Growing populations and tightening water supplies have spurred people in many places—including the Middle East, Australia, California and China—to look to the oceans and other salty waters as a source of new drinking water. But desalination plants are energy intensive and create a potentially environment-harming waste called brine (made up of concentrated salt and chemical residues), which is dumped into the ocean, injected underground or spread on land.

Despite the ecological threats, “there was no comprehensive assessment about brine—how much we produce,” says Manzoor Qadir, assistant director of the United Nations University Institute on Water, Environment and Health. So he and his colleagues calculated that figure and found it is 50 percent greater than the desalination industry’s previous rough estimate. In fact, it is enough to cover Florida with 30 centimeters of brine every year.

How much brine a desalination plant produces depends on its water source—such as seawater or brackish (semisalty) water—and on the type of technology it employs, Qadir says. Reverse osmosis, which pushes water through a membrane to strain out the salt, is the most widely used technology today and produces 69 percent of the world’s desalinated water. When used on seawater it creates an average of 42 percent water and 58 percent brine, for a “recovery ratio” of 0.42. Two other methods, called “thermal” technologies, work by heating water to steam in order to separate the salt and produce about 25 percent of global desalinated water—and much more brine waste. One such process, called “multistage flash distillation” has a recovery ratio of just 0.22.

Solids are separated from seawater as it undergoes treatment at a desalination Plant in Wonthaggi, Australia. Credit: Carla Gottgens Getty Images

Because brine discharge had not been reported comprehensively, Qadir and his colleagues looked at the recovery ratios for various combinations of water types and desalination technologies in the scientific literature. They also looked at salt levels in the water going into and coming out of the small number of plants for which such data could be found. From these data points they were able to calculate the average recovery ratios for more than 80 percent of the desalinated water produced worldwide. They found that instead of creating one liter of brine for every liter of freshwater produced, as had generally been assumed, desalination on average has a ratio closer to 1.5 to 1. The researchers’ U.N.-backed study was published in December in Science of the Total Environment.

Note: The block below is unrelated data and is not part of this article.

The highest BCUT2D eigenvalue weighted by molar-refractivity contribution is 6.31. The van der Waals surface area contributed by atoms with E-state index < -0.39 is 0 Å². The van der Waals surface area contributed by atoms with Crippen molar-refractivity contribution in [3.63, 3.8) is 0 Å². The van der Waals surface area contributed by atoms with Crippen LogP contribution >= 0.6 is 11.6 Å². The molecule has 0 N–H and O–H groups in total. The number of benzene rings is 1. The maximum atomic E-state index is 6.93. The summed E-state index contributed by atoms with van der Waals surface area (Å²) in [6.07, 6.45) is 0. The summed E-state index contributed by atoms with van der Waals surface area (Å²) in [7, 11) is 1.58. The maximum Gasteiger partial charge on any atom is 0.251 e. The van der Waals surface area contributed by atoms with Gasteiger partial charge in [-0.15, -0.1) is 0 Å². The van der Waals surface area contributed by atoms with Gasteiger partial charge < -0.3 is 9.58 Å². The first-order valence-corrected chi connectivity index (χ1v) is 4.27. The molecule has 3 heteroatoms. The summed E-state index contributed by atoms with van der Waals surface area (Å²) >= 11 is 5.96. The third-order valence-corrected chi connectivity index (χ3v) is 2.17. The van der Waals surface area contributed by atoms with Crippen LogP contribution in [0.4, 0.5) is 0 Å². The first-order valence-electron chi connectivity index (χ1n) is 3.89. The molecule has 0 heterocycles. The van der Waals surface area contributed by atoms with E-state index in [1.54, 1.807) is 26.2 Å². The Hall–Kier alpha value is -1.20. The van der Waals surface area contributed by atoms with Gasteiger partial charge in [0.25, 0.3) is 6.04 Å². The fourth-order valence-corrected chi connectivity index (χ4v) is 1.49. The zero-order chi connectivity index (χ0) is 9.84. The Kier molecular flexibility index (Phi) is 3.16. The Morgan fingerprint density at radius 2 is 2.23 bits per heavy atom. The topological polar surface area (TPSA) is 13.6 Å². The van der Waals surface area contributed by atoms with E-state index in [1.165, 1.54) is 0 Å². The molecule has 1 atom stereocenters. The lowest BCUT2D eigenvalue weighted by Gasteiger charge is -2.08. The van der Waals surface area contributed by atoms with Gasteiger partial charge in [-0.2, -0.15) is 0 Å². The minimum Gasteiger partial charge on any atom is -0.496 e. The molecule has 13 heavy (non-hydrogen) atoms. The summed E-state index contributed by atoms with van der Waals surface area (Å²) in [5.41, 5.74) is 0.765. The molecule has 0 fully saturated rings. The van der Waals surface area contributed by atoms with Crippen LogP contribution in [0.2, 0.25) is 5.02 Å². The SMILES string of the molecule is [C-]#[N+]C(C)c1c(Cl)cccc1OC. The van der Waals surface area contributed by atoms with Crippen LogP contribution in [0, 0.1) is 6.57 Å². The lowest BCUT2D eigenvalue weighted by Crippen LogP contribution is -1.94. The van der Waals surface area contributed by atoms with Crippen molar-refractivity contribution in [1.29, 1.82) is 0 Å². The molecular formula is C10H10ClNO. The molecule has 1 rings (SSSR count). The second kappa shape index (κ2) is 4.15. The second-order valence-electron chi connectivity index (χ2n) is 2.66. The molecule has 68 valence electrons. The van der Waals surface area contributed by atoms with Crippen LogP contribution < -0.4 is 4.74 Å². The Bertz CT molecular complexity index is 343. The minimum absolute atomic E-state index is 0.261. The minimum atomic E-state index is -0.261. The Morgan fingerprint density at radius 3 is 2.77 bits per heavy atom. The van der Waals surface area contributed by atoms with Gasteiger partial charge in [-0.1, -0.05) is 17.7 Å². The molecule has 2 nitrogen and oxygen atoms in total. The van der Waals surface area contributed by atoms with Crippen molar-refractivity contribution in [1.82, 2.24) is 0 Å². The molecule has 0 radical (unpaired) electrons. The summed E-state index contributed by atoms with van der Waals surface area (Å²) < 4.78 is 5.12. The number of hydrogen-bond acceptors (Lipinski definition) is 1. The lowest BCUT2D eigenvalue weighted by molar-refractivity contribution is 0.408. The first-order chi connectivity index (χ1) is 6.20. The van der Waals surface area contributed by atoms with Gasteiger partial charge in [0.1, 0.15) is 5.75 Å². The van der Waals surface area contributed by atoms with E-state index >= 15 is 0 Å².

Returning salt to the ocean might not seem like an environmental concern. People tend to think, “It’s seawater. It came from there. Who cares?” says Heather Cooley, research director for the Pacific Institute, an independent water research organization based in California. That attitude could be why there have been few studies of brine discharge effects in specific locations. Still, some of the general impacts are clear.

Discharge from plants using thermal technologies can be much hotter than the ocean; this can be “fatal for marine life and can cause a lasting change in species composition and abundance,” according to a 2012 paper focused on the Arabian (aka Persian) Gulf, the epicenter of desalination. Reverse osmosis plants, on the other hand, do not have much of a heat impact.

Chemicals—especially chlorines, which are lethal to many organisms—are generally neutralized prior to discharge. But brine waste may contain residues of cleaning chemicals, reaction by-products and heavy metals from equipment corrosion. Miki Tramer, vice president of sales and marketing at Israel-based IDE Technologies (a major manufacturer of desalination technology), says the chemicals—at least from the company’s own plants—have a negligible influence. The chemicals are treated and the water diluted before discharge, he says, so the amounts are very small. “This is not dumping buckets of chemicals into the water,” he notes. Different desalination technologies, however, produce varied levels of chemical pollution in their brine.